Date of Award
Master of Science in Education (MSEd)
Education and Human Development
Dr. Robin E. Umber
The purpose of this study was to compare the expectations of kindergarten teachers and parents of pre-school-aged children on school readiness. Clarifying expectations can provide guidance and direction for parents in order to prepare their children in ways that meet teachers expectations.
The subjects of this study were parents of pre-school-aged children and kindergarten teachers from the Rochester area. A survey was distributed to determine which readiness skills both parents and teachers found as critical for entrance into kindergarten.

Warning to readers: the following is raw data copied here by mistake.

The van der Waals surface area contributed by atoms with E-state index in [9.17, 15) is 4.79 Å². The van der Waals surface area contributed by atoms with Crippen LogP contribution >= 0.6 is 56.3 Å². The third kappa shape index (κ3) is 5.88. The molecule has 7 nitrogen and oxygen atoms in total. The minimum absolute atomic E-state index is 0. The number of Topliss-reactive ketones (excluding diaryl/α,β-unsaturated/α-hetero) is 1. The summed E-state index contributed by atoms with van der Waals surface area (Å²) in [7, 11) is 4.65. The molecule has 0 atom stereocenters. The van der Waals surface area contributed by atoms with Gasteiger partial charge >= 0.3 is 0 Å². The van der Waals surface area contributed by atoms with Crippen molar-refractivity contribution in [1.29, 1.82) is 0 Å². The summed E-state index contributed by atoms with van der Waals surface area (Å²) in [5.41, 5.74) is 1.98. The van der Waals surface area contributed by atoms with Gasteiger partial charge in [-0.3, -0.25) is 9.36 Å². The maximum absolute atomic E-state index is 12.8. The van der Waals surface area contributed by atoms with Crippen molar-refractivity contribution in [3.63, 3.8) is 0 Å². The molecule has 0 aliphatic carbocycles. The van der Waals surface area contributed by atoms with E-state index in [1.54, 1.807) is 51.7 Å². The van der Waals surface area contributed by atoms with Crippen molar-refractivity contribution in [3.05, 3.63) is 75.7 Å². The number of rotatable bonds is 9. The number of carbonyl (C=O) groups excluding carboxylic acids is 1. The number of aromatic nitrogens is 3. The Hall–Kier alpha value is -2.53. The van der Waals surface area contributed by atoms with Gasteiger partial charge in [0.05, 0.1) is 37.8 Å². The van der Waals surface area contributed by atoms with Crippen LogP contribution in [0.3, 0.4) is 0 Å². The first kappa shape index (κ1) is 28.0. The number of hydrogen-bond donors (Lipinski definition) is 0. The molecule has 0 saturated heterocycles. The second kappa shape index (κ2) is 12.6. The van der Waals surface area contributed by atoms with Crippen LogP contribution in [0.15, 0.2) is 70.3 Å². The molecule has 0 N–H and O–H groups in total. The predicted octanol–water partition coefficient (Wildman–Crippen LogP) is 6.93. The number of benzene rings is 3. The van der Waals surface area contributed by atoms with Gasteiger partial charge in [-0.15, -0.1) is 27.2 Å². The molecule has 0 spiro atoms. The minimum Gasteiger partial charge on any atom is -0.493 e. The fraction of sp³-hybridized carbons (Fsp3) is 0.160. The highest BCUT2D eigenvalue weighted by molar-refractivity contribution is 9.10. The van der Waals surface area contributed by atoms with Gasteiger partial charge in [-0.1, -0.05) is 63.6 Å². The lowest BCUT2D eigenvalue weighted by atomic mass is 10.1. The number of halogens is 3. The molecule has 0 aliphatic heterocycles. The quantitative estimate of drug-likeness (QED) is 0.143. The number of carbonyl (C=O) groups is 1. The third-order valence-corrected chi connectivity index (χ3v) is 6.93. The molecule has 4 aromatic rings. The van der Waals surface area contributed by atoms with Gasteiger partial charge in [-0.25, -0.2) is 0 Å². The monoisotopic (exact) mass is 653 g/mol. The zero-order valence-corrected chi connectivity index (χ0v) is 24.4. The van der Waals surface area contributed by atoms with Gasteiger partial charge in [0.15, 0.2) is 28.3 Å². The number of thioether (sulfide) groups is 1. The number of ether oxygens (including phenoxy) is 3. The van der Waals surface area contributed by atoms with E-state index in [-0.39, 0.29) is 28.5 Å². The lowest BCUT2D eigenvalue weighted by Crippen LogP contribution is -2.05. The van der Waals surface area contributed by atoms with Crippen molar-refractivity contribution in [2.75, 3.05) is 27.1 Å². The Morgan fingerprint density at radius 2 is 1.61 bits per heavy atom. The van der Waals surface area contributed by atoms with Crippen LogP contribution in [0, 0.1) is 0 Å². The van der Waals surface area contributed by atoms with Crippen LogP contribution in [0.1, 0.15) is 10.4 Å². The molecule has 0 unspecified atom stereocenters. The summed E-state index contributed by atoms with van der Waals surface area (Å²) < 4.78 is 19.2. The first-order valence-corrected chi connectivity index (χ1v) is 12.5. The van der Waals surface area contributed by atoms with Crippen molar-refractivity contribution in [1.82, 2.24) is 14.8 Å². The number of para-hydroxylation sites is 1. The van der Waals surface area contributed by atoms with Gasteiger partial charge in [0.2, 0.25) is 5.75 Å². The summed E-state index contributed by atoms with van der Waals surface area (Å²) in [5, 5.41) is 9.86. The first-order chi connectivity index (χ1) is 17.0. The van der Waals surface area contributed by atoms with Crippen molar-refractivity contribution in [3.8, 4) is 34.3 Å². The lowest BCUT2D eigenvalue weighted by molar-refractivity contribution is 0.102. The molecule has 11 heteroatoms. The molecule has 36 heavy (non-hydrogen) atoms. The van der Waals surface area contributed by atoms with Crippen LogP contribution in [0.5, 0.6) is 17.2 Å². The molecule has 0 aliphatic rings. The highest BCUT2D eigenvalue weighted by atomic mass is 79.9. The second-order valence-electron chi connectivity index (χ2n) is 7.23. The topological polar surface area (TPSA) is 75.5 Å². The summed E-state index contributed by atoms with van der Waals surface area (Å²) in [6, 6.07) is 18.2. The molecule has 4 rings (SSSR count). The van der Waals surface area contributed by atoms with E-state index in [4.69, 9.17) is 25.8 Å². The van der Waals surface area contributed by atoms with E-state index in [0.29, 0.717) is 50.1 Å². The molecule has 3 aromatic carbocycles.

The data from the survey reveal that teachers and parents in the Rochester area have similar expectations when it comes to what readiness skills are critical for kindergarten. Teachers and parents ranked the readiness skills with a score of one being not important and a score of five being very important. The highest ranked skill by teachers and parents was that children be healthy, rested and well nourished. The least ranked skill by teachers was concept of time, while parents felt that general knowledge about the world was the least critical skill on the survey. The readiness skill with the greatest discrepancy was knowing the alphabet, numbers, colors, and shapes. Parents felt more strongly about the importance of the skill upon entering kindergarten than teachers.
Ramsey, Debra M., "Kindergarten Readiness: Teacher and Parent Expectations" (2001). Education and Human Development Master's Theses. 1148.